Nature abhors a monoculture.

“The etiology is psychiatric” — Helen Caldicott


Related: Town Hall Meeting: Class war, Culture war, or Holy war?

The Reactionary Mind

Check out these new books on the philosophy,  psychology, and neuroscience of political ideologies:

1. The Reactionary Mind: Conservatism from Edmund Burke to Sarah Palin

(Video from Conversations w/ Great Minds – Thom Hartmann interviews Corey Robin. Executive summary: conservatism is fundamentally authoritarian and anti-democratic.)

Youtube link: Corey Robin, The Reactionary Mind

2. The Republican Brain: Why Even Educated Conservatives Deny Science — and Reality

This essay is adapted from Chris Mooney’s forthcoming book.

Video: Thom Hartmann interviews Chris Mooney about The Republican Brain:

YouTube link

3. The Righteous Mind: Why Good People Are Divided by Politics and Religion

 Jonathan Haidt, C-SPAN BookTV:

“Jonathan Haidt, psychology professor at the University of Virginia, presents his thoughts on the current political and social divisions that he contends separate the Left and the Right. The social psychologist examines the origins of these fissures and explains that people’s moral intuition, the initial perceptions we have of others, propagates the idea that people who view the world differently from how we do are wrong.” (full video)

Video excerpt (10 min):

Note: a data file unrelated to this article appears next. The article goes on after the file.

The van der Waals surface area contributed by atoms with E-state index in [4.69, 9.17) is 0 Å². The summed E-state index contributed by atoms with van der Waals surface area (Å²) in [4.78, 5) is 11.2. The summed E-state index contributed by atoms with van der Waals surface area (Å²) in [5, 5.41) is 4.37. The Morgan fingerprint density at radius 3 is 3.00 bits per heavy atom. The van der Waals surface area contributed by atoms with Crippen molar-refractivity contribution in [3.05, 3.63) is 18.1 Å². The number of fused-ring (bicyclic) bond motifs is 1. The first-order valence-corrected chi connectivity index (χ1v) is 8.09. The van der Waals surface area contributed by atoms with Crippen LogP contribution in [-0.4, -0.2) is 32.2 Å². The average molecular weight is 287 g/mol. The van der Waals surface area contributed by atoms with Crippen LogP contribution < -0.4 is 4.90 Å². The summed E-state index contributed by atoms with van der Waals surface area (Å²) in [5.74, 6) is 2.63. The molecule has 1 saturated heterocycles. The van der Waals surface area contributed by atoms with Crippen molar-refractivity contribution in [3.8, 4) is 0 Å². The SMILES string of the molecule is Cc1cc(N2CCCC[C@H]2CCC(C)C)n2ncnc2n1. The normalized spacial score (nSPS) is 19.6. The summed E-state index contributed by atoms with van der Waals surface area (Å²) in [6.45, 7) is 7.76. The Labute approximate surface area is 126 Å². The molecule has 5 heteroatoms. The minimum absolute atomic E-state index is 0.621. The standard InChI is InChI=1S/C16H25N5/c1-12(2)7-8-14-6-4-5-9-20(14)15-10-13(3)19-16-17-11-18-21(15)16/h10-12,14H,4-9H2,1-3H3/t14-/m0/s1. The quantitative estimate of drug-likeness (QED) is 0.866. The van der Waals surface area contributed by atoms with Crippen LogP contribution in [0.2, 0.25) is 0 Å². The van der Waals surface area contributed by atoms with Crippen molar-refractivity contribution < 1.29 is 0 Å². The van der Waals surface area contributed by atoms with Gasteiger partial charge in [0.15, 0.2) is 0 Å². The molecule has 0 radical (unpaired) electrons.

How do Conservatives and Liberals See the World? (

“Bill Moyers and moral psychologist Jonathan Haidt talk about the psychological underpinnings of our contentious culture, why we can’t trust our own opinions, and the demonizing of our adversaries.”


Check these out! They offer much-needed modern perspectives to help us scientifically unmask, re-frame, and re-brand the right-wing world-view for what it often is: counter-revolutionary (vis a vis the US Revolution and other democratic revolutions), anti-democratic, and anti-enlightenment.  Conservative approaches may have utility under certain socio-economic and cultural conditions, but in general they are increasingly pathological and self-defeating in modern, liberal, democratic  societies.

Please note, I’m not saying that so-called liberal and neoliberal approaches are necessarily better, especially those that actually encourage or provide cover for corruption, crony capitalism (corporatism), neo-feudalism, or other excessive concentrations of  state and/or private wealth and power at the top.

Perhaps the single most important principle adopted by the US Founders was the separation of powers with appropriate checks and balances.  All such schemes aim at some more-or-less ideal distribution of power (and sometimes wealth) across various segments and institutions of society. When that distribution departs too far from the ideal, then some kind of redistribution is wanted. The differences between most conservative and liberal ideologies may boil down to differences in the preferred ratios and mechanisms of that distribution. In my opinion the ideal ratios and mechanisms for the distribution of power (and insomuch as it is a proxy for power, wealth) should be determined by experimentation and empirical data rather than by ideology. Most conservatives and liberals alike are still more attached to ideologies than to science (i.e. empirical data).